The Science of Dating Rocks at Lisdoonvarna, County Clare.


There are two main ways to know the age of a rock; the first is to identify the fossils and compare them with other layers in different places that have the same fossils. This is called biostratigraphy and can give an accurate but relative age, that is it can tell us which layers are older or younger than other layers and by comparing many layers we can build a picture of the relative age of rocks. This is how it was done before the discovery of radioactivity by Henri Becquerel in 1896 and subsequent significant work by Marie and Pierre Curie.

In 1905, New Zealander Ernest Rutherford realized that a peculiar radioactive property which causes the amount of the radioactive element uranium to decrease at a regular rate over very long time periods of time while transforming into different ‘daughter’ elements could be used to give actual dates to the age of rocks. Since that time, it is known that many different radioactive materials decay at different rates, the most famous of which is Carbon14, first proposed for use in dating archaeological materials in 1946 by American physical chemist Willard Libby.

New methodologies refined in Ireland

Recently a new scientific method has been used to determine the age of a layer of rock just outside Lisdoonvarna, Co. Clare. This project lead by Gary O’Sullivan of UCD with input from Earth and Ocean Science Department of NUIG, used a new technique developed by UCD School of Earth Sciences at University College Dublin, in collaboration with the Irish Research Council, Trinity College Dublin and iCRAG Science Foundation Ireland Research Centre for Applied Geosciences.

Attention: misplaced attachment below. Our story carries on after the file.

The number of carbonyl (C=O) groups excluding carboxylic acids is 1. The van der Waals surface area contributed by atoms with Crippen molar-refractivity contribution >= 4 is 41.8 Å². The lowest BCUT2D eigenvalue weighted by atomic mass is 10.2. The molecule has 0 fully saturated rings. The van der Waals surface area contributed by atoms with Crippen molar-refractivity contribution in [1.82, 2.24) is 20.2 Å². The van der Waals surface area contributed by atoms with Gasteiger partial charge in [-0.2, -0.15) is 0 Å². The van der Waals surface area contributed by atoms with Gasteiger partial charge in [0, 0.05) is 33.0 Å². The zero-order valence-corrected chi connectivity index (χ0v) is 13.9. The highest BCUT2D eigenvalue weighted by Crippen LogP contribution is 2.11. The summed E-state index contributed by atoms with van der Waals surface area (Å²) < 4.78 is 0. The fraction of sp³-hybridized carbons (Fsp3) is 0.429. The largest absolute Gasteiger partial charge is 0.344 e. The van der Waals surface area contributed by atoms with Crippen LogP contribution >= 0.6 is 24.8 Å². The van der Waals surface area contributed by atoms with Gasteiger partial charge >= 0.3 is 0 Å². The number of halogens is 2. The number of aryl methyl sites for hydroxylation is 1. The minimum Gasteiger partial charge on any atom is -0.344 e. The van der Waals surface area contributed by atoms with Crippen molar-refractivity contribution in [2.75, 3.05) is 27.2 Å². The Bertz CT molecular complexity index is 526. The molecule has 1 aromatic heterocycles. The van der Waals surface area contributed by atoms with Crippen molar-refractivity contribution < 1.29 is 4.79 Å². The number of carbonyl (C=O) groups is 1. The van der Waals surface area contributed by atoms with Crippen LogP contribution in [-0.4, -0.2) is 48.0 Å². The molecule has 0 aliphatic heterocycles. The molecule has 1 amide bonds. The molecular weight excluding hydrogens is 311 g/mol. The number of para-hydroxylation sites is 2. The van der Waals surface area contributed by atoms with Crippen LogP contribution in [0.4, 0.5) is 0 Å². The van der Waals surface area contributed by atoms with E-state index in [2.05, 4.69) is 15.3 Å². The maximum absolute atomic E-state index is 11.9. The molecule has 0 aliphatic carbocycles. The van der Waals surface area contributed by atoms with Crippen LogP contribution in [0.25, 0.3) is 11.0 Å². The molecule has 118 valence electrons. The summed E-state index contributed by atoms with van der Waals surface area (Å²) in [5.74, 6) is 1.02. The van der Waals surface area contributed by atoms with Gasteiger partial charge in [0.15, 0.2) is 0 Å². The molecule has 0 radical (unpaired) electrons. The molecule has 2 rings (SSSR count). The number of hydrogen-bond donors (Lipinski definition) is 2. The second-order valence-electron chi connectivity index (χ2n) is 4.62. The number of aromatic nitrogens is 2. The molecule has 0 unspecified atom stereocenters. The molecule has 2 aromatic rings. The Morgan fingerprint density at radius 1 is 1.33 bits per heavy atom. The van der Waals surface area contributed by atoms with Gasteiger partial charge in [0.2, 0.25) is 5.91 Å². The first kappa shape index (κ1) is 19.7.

The project used the same basic ideas as Rutherford but uses different minerals and much more advanced equipment. Rocks rich in the mineral phosphate are known as phosphorites and they usually contain relatively high amounts of uranium. The phosphate and uranium are contained in the mineral apatite. All vertebrates, including us, contain varieties of apatite in our bones and teeth.

In certain geological circumstances, often where there is an abundance of fish bone or teeth, the mineral is formed on the seafloor and when it forms it traps uranium, but not lead. So, as lead is one of the breakdown products of uranium, any lead found in the mineral will have been produced by the radioactive breakdown of the uranium.

After the rock sample was collected from Lisdoonvarna the amount of uranium and lead present was detected by Laser-Ablation Quadrupole Inductively-Coupled-Plasma Mass Spectrometry (LA-Q-ICPMS). This involves a laser vaporising the surface of the mineral (in a sealed airtight container), the aerosol produced is then atomised and ionised in a plasma and then the different components (atoms/ions) are detected by the mass spectrometer, based on their weight and charge.

Dr. Eamon Doyle at Brendan's Well

Caption: Geopark geologist Dr. Eamon Doyle at the location near Lisdoonvarna where the rocks were sampled.

Once the amounts of uranium and lead were known it was possible to calculate how long it would take for that amount to be present in the rock based on the known production rate. This provided a date of 321 million years old. This was in quite close agreement with the previous age which had been estimated most recently by using fossils known as conodonts, and before that from fossils known as ammonoids. So, we now know exactly how old the rocks at Lisdoonvarna are.

When you travel across north Clare in future, south of Lisdoonvarna (for example at the Cliffs of Moher) the rocks are younger than 321 million years old because they are on top of the phosphorite layer, while the limestones to the north (for example at Fanore Beach) are older because those rocks are under the phosphorite layer.

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